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Discourse and Discrimination

Edited by Geneva Smitherman-Donaldson and Teun A. van Dijk

African American Studies, By WSU Faculty, Language and Literature

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Paperback
Published: April 1988
ISBN: 9780814319581
Pages: 272 Size: 6x9
Illustrations: 11 black and white images
Review

No other collection in existence so effectively reveals the extent to which racism and ethnocentism are reflected in the use of language, especially in the mass-media.

— Wayne R. Williams

This collection of essays from scholars in the United States, the United Kingdom, and the Netherlands, examines how biases against minorities in the U.S. and western Europe are perpetuated directly and indirectly through such media channels as newspapers, television coverage, everyday language use, and through the educational curriculum, teacher attitudes, and teacher-student interaction. Written especially for this volume, the essays demonstrate how the dominant population controls not only what happens to subordinate populations, but also how the general public perceives that reality. Discourse and Discrimination is valuable reading for students and scholars in linguistics, discourse analysis, mass communication, sociology, social psychology, and black and ethnic studies.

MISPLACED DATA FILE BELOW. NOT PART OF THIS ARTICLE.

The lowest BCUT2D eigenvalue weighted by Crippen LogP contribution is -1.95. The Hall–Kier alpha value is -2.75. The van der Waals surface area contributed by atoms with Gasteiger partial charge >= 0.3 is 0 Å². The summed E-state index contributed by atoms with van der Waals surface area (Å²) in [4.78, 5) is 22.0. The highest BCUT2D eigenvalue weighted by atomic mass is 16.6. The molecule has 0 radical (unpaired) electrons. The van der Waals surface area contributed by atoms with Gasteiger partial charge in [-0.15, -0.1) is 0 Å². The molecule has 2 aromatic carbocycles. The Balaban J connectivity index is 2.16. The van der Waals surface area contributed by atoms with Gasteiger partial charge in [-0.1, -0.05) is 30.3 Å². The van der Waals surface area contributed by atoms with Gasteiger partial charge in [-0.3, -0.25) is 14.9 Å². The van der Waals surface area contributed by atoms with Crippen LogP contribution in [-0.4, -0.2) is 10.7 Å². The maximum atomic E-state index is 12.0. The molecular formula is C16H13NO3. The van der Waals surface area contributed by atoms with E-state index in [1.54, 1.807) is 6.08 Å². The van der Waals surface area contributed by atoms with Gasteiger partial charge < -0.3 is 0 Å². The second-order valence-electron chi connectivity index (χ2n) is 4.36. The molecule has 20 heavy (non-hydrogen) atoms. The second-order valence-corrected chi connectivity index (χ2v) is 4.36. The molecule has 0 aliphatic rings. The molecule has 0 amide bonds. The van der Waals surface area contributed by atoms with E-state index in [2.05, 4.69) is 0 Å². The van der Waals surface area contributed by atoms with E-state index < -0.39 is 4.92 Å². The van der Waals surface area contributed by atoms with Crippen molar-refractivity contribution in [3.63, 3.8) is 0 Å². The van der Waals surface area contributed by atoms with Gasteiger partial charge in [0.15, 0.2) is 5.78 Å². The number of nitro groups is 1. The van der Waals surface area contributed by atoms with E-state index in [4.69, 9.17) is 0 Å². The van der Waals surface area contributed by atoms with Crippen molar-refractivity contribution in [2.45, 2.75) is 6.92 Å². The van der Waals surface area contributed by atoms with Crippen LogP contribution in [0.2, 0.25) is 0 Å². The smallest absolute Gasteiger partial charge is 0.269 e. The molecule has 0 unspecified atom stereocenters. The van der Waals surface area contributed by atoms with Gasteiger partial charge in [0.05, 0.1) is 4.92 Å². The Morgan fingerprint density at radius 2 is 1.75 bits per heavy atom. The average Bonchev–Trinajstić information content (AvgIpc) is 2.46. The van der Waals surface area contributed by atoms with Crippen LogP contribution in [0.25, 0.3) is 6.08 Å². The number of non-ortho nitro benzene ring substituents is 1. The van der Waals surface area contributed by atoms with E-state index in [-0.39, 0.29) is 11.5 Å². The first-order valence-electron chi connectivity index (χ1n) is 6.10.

Geneva Smitherman-Donaldson is a professor in the Department of Speech Communication, Theatre, and Journalism at Wayne State University. She completed her doctoral studies at the University of Michigan and is the author of Talkin and Testifyin: The Language of Black America.

Teun A. van Dijk is a professor of discourse studies at the University of Amsterdam where he also obtained his Ph.D. He is the author of several books on discourse. His latest book is Communicating Racism.

Contributors Include:
Anita L. Allen, Geneva Smitherman, Gill Seidel, Jack L. Daniel, Jeff Greenberg, John D. H. Downing, Mary Sykes, Maryon M. Matsuda, Orlando L. Taylor, S. L. Kirkland, Sherrie Mazingo, Teun Van Dijk, Tom Pyszczynski

No other collection in existence so effectively reveals the extent to which racism and ethnocentism are reflected in the use of language, especially in the mass-media.

– Wayne R. Williams, University of Washington